AAU Coach Says He Accepted Money To Influence Ben McLemore

Illustration for article titled AAU Coach Says He Accepted Money To Influence Ben McLemore

Ben McLemore's former AAU coach says he accepted money and benefits to influence the star Kansas guard's decisions, according to USA TODAY.


Darius Cobb, who coached McLemore, says the founder of mentoring organization Hooplife Academy gave him two payments of $5,000 and three all-expense paid trips during the 2012-13 season. With those payments, Cobb was supposed to influence McLemore's decisions.

Cobb also says that Richard Boyd, McLemore's cousin, was on two of the trips to Los Angeles when they met with potential agents to plan for McLemore's NBA future. McLemore was still a member of the Kansas Jayhawks at the time.

Cobb admits he's had a checkered past in the report and had financial troubles when he accepted Rodney Blackstock's payments, but says he's coming out with this information in an attempt to warn future parents of athlete prospects.

USA TODAY Sports also acquired documents showing Blackstock being a complimentary guest at three of McLemore's home games.

John Infante of Bylaw Blog doesn't see much being accomplished in terms of the NCAA throwing the hammer down on the Jayhawks, since McLemore's already going pro.

First, the NCAA has to investigate a number of people who are under zero obligation to talk to them. Blackstock, Cobb, even McLemore are beyond the reach of the NCAA now that McLemore is headed to the NBA. Unless Cobb decides to talk to the NCAA and provide documentation of these payments and gifts, the investigation could quickly run into a dead end.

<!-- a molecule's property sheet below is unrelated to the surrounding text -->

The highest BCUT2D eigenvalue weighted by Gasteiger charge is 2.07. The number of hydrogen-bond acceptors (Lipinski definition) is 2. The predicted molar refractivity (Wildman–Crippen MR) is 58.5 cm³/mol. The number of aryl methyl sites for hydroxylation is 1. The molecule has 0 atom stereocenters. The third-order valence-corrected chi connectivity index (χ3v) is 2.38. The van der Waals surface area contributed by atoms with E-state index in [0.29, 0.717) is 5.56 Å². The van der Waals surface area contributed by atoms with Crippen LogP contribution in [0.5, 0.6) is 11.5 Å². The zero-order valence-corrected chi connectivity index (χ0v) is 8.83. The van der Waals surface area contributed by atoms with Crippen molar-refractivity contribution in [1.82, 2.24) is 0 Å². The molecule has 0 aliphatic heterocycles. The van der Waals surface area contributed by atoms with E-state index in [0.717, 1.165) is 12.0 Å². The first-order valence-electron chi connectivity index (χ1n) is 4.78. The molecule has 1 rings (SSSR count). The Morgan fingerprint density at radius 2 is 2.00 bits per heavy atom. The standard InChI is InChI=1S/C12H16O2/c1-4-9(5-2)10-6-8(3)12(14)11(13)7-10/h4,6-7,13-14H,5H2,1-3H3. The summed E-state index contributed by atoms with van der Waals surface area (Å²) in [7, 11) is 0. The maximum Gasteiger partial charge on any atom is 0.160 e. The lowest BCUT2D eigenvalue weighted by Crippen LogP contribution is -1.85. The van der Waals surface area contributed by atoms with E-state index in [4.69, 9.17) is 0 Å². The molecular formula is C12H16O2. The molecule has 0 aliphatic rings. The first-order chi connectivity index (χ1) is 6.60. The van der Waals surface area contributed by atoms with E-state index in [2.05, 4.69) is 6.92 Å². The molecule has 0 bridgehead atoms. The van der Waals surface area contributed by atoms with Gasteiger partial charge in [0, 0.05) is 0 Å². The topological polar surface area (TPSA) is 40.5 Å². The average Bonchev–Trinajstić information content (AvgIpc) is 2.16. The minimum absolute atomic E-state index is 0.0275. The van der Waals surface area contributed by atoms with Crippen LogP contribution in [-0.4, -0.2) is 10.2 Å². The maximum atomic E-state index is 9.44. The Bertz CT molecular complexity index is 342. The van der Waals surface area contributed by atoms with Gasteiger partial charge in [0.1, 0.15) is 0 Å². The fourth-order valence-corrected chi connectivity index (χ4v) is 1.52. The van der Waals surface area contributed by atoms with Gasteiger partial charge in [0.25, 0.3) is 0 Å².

Second, despite some differences, the McLemore allegations shares some common elements with Cam Newton's. In both cases, a individual with influence over a student-athlete is alleged to have received or requested money in exchange for using that influence, without clear evidence that the athlete knew what was going on. And under the Cam Newton rule, in both cases we might treat these individuals as agents because of the new definition.


As Infante says, the strength of the case and potential punishment lies on how much Cobb shares. Ben McLemore doesn't have to give a shit, though, since he's no longer a student-athlete.

[USA TODAY Sports]

Image Source: Getty/Ronald Martinez